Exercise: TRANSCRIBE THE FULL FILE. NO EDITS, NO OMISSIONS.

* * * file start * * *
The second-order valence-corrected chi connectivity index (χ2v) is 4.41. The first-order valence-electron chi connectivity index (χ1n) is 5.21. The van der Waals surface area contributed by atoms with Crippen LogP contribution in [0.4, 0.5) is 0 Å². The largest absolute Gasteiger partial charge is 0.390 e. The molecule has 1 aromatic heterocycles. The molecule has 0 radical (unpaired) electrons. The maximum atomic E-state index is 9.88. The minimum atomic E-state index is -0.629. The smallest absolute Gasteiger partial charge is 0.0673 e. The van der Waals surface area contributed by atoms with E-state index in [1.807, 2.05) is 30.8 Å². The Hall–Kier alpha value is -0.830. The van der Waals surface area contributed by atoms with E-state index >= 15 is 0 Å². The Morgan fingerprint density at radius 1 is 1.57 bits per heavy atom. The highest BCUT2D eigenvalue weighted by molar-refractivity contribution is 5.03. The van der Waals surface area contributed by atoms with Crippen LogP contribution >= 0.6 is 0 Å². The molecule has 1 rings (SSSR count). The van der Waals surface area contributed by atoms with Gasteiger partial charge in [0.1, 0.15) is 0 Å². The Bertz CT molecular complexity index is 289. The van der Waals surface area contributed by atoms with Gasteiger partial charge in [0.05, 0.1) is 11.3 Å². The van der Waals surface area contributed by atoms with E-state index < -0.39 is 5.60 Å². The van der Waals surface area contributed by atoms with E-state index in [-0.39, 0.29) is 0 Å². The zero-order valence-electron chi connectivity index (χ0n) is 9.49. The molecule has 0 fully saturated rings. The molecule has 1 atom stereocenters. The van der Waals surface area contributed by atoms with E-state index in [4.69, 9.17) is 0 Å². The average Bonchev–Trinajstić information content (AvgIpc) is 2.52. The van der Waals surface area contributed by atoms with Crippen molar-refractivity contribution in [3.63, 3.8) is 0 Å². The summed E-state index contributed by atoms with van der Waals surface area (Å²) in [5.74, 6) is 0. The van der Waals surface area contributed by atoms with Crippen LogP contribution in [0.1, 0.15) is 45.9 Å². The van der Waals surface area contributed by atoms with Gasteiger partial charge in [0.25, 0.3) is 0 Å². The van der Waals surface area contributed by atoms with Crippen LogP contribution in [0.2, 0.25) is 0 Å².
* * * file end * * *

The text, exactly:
The second-order valence-corrected chi connectivity index (χ2v) is 4.41. The first-order valence-electron chi connectivity index (χ1n) is 5.21. The van der Waals surface area contributed by atoms with Crippen LogP contribution in [0.4, 0.5) is 0 Å². The largest absolute Gasteiger partial charge is 0.390 e. The molecule has 1 aromatic heterocycles. The molecule has 0 radical (unpaired) electrons. The maximum atomic E-state index is 9.88. The minimum atomic E-state index is -0.629. The smallest absolute Gasteiger partial charge is 0.0673 e. The van der Waals surface area contributed by atoms with E-state index in [1.807, 2.05) is 30.8 Å². The Hall–Kier alpha value is -0.830. The van der Waals surface area contributed by atoms with E-state index >= 15 is 0 Å². The Morgan fingerprint density at radius 1 is 1.57 bits per heavy atom. The highest BCUT2D eigenvalue weighted by molar-refractivity contribution is 5.03. The van der Waals surface area contributed by atoms with Crippen LogP contribution >= 0.6 is 0 Å². The molecule has 1 rings (SSSR count). The van der Waals surface area contributed by atoms with Gasteiger partial charge in [0.1, 0.15) is 0 Å². The Bertz CT molecular complexity index is 289. The van der Waals surface area contributed by atoms with Gasteiger partial charge in [0.05, 0.1) is 11.3 Å². The van der Waals surface area contributed by atoms with E-state index < -0.39 is 5.60 Å². The van der Waals surface area contributed by atoms with E-state index in [-0.39, 0.29) is 0 Å². The zero-order valence-electron chi connectivity index (χ0n) is 9.49. The molecule has 0 fully saturated rings. The molecule has 1 atom stereocenters. The van der Waals surface area contributed by atoms with E-state index in [4.69, 9.17) is 0 Å². The average Bonchev–Trinajstić information content (AvgIpc) is 2.52. The van der Waals surface area contributed by atoms with Crippen molar-refractivity contribution in [3.63, 3.8) is 0 Å². The summed E-state index contributed by atoms with van der Waals surface area (Å²) in [5.74, 6) is 0. The van der Waals surface area contributed by atoms with Crippen LogP contribution in [0.1, 0.15) is 45.9 Å². The van der Waals surface area contributed by atoms with Gasteiger partial charge in [0.25, 0.3) is 0 Å². The van der Waals surface area contributed by atoms with Crippen LogP contribution in [0.2, 0.25) is 0 Å².